A recent study by the PEW Internet Project exposed the blindingly obvious hypocrisy of most people’s attitudes towards online services. We don’t want our privacy compromised, we don’t think big companies can be trusted with our data, and the power of corporations like Google makes us uncomfortable. But despite all these deeply-held and very serious fears, billions of people still use the products involved. So too with DLC in all forms. We bitch and moan, mock the price on twitter, talk about how far games have fallen – and then pony up the dough when nobody’s looking. Counter-Strike: Global Offensive’s new Operation Vanguard is what we’ve let ourselves in for.
Counter-Strike: Global Offensive is the current iteration of Valve’s top-in-class competitive shooter, and the first to be maintained in the very modern way it has been. Learning from its experience with Team Fortress 2, Valve has a miniature economy in CS: GO that revolves entirely around gun decals. Players get a few ‘drops’ a week after matches, which can be a gun decal or a weapon crate – the latter of which cost £1.49 to unlock with a one-use key from the store. Obviously this economy is tailor-made, and so there are extraordinarily rare and mysteriously fantastic-looking gun and knife skins (with prices in the hundreds of pounds), then a large range of other skins tapering down to the common-as-muck variety that trades for pennies.
I don’t pay much attention to the CS: GO economy as a whole, though it’s interesting enough, but it’s important for a non-player to understand that a big chunk of the game’s audience takes it very seriously indeed. In the days after a new Operation launches countless forum threads are launched about the value of the new goods, whether someone should sell this new rare drop they got or hold it for a while, Twitch streams with giveaways and 50 crates being unlocked and so on. You get the picture.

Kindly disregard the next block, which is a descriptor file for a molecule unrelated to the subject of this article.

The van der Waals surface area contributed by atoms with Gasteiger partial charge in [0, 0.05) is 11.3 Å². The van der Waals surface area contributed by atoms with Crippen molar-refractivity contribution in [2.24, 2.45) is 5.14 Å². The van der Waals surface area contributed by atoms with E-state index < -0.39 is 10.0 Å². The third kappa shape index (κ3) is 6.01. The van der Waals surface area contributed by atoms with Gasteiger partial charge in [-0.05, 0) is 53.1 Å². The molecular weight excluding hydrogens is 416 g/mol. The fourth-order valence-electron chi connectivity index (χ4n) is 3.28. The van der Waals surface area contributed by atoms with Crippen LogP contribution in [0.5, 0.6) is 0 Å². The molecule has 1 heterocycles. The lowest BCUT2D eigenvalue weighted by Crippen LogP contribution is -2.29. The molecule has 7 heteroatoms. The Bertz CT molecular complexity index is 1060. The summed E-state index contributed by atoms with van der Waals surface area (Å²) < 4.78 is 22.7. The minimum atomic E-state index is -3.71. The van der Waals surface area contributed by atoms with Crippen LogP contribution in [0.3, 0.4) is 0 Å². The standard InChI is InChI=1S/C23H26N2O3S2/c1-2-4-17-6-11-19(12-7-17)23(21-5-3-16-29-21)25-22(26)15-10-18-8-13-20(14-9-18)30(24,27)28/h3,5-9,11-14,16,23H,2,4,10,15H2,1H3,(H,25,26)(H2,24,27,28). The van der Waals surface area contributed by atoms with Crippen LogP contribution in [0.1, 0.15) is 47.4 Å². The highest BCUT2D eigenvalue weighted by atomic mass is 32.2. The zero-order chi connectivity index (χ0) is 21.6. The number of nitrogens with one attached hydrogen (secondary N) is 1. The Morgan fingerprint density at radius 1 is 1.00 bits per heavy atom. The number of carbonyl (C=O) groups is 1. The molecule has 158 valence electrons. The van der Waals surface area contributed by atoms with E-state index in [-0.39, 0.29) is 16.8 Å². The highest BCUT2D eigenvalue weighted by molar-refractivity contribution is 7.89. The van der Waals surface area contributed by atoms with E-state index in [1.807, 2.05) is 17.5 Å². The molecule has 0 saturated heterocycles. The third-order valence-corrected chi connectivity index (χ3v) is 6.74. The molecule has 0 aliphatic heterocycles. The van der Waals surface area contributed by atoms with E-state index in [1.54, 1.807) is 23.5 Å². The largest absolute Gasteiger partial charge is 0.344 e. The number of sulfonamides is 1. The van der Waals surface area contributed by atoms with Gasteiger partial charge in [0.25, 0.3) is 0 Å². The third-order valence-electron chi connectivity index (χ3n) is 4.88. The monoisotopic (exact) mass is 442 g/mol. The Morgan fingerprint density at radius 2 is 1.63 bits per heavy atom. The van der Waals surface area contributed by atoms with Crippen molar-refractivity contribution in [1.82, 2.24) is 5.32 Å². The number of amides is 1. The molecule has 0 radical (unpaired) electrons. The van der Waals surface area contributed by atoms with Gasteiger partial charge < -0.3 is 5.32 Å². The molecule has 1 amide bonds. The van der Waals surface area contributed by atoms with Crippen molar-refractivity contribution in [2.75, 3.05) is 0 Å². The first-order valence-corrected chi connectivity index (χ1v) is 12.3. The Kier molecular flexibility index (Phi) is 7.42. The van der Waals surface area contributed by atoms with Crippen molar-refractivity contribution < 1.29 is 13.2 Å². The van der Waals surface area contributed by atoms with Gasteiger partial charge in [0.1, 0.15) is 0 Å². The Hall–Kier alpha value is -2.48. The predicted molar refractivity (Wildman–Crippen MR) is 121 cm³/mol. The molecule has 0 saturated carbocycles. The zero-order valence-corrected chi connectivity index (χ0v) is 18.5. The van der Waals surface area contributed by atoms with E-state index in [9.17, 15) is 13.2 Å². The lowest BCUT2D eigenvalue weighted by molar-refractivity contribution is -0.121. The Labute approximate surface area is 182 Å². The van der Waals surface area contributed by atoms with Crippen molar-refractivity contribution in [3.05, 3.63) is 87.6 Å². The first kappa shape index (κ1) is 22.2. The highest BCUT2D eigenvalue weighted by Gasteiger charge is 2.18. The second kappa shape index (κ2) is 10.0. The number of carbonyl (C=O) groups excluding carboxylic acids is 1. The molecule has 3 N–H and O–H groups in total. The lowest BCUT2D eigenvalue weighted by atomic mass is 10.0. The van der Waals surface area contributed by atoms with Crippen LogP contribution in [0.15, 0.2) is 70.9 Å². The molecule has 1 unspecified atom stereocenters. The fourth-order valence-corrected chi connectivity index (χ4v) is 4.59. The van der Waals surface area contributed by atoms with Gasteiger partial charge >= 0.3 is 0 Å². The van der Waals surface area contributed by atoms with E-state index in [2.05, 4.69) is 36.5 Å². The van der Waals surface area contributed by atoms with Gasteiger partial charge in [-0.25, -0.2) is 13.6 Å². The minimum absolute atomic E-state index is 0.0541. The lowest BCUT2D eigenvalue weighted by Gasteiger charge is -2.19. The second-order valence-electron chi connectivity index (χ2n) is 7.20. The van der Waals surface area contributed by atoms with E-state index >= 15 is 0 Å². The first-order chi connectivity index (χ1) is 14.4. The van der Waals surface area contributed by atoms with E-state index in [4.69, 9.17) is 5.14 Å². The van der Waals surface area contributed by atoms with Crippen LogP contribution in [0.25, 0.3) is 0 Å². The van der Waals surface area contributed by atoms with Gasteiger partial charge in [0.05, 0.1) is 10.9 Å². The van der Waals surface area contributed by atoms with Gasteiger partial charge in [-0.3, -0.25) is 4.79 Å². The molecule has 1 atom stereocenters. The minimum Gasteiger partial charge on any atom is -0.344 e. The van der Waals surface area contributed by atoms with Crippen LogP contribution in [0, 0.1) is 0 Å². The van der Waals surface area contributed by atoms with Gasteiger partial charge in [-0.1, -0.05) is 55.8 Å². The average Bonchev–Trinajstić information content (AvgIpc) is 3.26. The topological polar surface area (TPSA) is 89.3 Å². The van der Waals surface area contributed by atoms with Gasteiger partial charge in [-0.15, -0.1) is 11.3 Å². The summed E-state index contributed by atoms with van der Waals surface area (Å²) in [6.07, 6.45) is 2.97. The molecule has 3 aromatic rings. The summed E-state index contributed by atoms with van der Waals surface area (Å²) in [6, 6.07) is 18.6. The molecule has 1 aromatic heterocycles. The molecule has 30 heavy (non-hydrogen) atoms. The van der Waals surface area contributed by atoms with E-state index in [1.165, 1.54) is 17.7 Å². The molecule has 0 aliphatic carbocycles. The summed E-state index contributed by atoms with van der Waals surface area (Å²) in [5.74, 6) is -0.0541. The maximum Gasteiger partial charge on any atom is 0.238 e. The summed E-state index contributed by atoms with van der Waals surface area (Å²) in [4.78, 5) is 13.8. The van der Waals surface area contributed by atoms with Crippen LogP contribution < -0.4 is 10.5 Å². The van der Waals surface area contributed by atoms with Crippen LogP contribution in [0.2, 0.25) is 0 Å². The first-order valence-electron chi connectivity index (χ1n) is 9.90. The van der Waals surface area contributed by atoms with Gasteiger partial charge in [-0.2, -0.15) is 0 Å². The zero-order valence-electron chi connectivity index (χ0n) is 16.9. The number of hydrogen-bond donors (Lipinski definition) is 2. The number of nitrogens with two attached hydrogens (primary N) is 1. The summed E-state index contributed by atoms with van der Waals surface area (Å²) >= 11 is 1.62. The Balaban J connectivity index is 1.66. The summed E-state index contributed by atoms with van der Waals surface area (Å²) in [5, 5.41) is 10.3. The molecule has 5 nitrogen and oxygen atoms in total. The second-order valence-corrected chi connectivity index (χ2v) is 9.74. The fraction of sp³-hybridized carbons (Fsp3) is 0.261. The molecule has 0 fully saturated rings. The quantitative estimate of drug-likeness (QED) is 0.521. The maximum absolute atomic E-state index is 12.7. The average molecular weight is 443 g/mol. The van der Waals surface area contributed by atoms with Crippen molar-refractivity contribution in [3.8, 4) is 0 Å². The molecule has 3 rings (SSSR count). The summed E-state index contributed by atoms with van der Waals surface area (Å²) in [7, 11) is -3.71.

I give such context on CS: GO’s economy because – even though it is a subsidiary part of the game to many including myself – it is the molten core of Operation Vanguard. CS: GO is a regularly-patched game but the major updates come in the form of Operations that introduce new maps and new skins, at the price of around £3 for an access pass – with the nice touch that maps are available to all players regardless, or made so shortly afterwards.
To give an exhaustive history of Operations would be no more useful than a general overview. If you play Counter-Strike then the chances are you play a lot of Counter-Strike. What the Operations do is freshen things up a bit – naturally they don’t disrupt the regular Dust-Mirage-Inferno cycle of competitive play, but you get some unfamiliar environments to tool about in, the chance to score some fancy new weapons, and in the context of a game you play almost daily, £3 a few times a year is chicken feed.
Operation Vanguard is different, and the changes are not for the better. The first problem I have with it is major: the way it’s sold seems to skirt the borderline of deception. To participate in Operation Breakout you bought an ‘All-Access Pass’ for £2.39. To participate in Operation Vanguard I bought an ‘Access Pass’ for £2.39. The difference is obvious side-by-side, but of course when OV popped up in Counter-Strike’s home menu I bought it more or less instantly, thinking this was the same thing.
OV’s selling point is two ‘campaigns,’ a series of missions with three branching paths. The missions are things like ‘Win 16 rounds on map X’ and ‘Kill 20 chickens in Deathmatch mode,’ and completing one bags a pre-determined award – either a weapon crate or a random weapon from a specified collection. So far, so OK. But in fact OV has two more campaigns, both of which cost £1.79 to access – which follow more or less the same pattern.
To be crystal-clear about this, the money is not the problem. I’m happy to pay for Operations, and OV’s combined total of around £6 in the context of the time I put into Counter-Strike is really not an issue. But that switch from ‘All-Access Pass’ to ‘Access Pass (with the right to buy more access)’, just pissed me right off.
First of all I felt conned. I bought the OV pass in the same way I’d bought all the previous Operation passes, expected it to be the same deal, and realised I’d been fooled by the removal of ‘All.’ Secondly, what the two ‘extra’ purchases offer is basically a re-skinned version of OV’s mission book. But thirdly, and this is the real killer, you’re encouraged to buy them to self-medicate the most egregious, enormous, climactically wrong and frankly offensive design decision in Vanguard.